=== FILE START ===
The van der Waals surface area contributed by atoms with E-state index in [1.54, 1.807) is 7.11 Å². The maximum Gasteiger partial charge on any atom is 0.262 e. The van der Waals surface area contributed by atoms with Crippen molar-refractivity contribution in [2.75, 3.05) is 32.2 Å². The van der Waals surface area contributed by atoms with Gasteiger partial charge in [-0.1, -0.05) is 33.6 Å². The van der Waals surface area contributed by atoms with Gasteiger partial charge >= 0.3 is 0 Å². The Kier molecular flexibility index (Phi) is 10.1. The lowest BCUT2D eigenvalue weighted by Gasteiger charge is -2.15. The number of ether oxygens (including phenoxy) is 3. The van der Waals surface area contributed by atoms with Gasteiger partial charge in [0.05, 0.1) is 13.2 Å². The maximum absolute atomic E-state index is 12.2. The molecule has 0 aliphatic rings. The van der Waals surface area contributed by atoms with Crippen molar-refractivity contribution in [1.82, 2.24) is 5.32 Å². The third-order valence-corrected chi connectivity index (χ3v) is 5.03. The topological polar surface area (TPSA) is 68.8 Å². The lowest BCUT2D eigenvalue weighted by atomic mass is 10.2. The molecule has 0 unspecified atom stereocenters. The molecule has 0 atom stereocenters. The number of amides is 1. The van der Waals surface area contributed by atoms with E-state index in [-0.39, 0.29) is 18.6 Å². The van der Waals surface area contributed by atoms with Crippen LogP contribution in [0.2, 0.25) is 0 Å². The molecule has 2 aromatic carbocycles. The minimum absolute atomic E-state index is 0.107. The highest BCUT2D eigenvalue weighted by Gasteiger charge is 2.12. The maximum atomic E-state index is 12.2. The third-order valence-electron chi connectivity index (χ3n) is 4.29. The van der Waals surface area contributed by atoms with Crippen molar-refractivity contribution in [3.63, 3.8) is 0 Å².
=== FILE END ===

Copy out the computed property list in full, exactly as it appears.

The van der Waals surface area contributed by atoms with E-state index in [1.54, 1.807) is 7.11 Å². The maximum Gasteiger partial charge on any atom is 0.262 e. The van der Waals surface area contributed by atoms with Crippen molar-refractivity contribution in [2.75, 3.05) is 32.2 Å². The van der Waals surface area contributed by atoms with Gasteiger partial charge in [-0.1, -0.05) is 33.6 Å². The van der Waals surface area contributed by atoms with Gasteiger partial charge >= 0.3 is 0 Å². The Kier molecular flexibility index (Phi) is 10.1. The lowest BCUT2D eigenvalue weighted by Gasteiger charge is -2.15. The number of ether oxygens (including phenoxy) is 3. The van der Waals surface area contributed by atoms with Gasteiger partial charge in [0.05, 0.1) is 13.2 Å². The maximum absolute atomic E-state index is 12.2. The molecule has 0 aliphatic rings. The van der Waals surface area contributed by atoms with Crippen molar-refractivity contribution in [1.82, 2.24) is 5.32 Å². The third-order valence-corrected chi connectivity index (χ3v) is 5.03. The topological polar surface area (TPSA) is 68.8 Å². The lowest BCUT2D eigenvalue weighted by atomic mass is 10.2. The molecule has 0 unspecified atom stereocenters. The molecule has 0 atom stereocenters. The number of amides is 1. The van der Waals surface area contributed by atoms with E-state index in [-0.39, 0.29) is 18.6 Å². The van der Waals surface area contributed by atoms with Crippen LogP contribution in [0.2, 0.25) is 0 Å². The molecule has 2 aromatic carbocycles. The minimum absolute atomic E-state index is 0.107. The highest BCUT2D eigenvalue weighted by Gasteiger charge is 2.12. The maximum atomic E-state index is 12.2. The third-order valence-electron chi connectivity index (χ3n) is 4.29. The van der Waals surface area contributed by atoms with Crippen molar-refractivity contribution in [3.63, 3.8) is 0 Å².